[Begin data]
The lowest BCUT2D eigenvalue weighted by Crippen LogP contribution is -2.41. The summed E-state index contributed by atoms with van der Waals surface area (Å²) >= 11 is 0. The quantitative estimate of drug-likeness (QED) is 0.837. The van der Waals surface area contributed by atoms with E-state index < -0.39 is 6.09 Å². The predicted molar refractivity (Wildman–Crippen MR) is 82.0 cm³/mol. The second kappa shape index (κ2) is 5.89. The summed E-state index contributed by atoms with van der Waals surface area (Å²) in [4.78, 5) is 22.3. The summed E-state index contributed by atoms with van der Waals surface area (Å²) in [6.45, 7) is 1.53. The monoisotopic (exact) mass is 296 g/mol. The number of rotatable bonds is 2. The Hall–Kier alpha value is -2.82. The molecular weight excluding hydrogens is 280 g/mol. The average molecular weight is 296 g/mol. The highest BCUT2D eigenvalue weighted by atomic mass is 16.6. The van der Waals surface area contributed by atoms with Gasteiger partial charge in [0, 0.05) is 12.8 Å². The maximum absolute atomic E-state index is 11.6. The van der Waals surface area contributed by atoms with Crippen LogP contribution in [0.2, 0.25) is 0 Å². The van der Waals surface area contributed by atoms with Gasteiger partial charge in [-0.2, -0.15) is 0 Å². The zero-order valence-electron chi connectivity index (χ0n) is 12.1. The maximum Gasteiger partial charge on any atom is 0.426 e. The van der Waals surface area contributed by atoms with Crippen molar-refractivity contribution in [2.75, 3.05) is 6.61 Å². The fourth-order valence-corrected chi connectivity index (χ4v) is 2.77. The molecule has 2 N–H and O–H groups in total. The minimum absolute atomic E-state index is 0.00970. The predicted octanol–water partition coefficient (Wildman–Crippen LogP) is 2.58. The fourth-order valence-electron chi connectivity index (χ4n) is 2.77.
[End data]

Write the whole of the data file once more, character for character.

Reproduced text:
The lowest BCUT2D eigenvalue weighted by Crippen LogP contribution is -2.41. The summed E-state index contributed by atoms with van der Waals surface area (Å²) >= 11 is 0. The quantitative estimate of drug-likeness (QED) is 0.837. The van der Waals surface area contributed by atoms with E-state index < -0.39 is 6.09 Å². The predicted molar refractivity (Wildman–Crippen MR) is 82.0 cm³/mol. The second kappa shape index (κ2) is 5.89. The summed E-state index contributed by atoms with van der Waals surface area (Å²) in [4.78, 5) is 22.3. The summed E-state index contributed by atoms with van der Waals surface area (Å²) in [6.45, 7) is 1.53. The monoisotopic (exact) mass is 296 g/mol. The number of rotatable bonds is 2. The Hall–Kier alpha value is -2.82. The molecular weight excluding hydrogens is 280 g/mol. The average molecular weight is 296 g/mol. The highest BCUT2D eigenvalue weighted by atomic mass is 16.6. The van der Waals surface area contributed by atoms with Gasteiger partial charge in [0, 0.05) is 12.8 Å². The maximum absolute atomic E-state index is 11.6. The van der Waals surface area contributed by atoms with Crippen LogP contribution in [0.2, 0.25) is 0 Å². The van der Waals surface area contributed by atoms with Gasteiger partial charge in [-0.2, -0.15) is 0 Å². The zero-order valence-electron chi connectivity index (χ0n) is 12.1. The maximum Gasteiger partial charge on any atom is 0.426 e. The van der Waals surface area contributed by atoms with Crippen molar-refractivity contribution in [2.75, 3.05) is 6.61 Å². The fourth-order valence-corrected chi connectivity index (χ4v) is 2.77. The molecule has 2 N–H and O–H groups in total. The minimum absolute atomic E-state index is 0.00970. The predicted octanol–water partition coefficient (Wildman–Crippen LogP) is 2.58. The fourth-order valence-electron chi connectivity index (χ4n) is 2.77.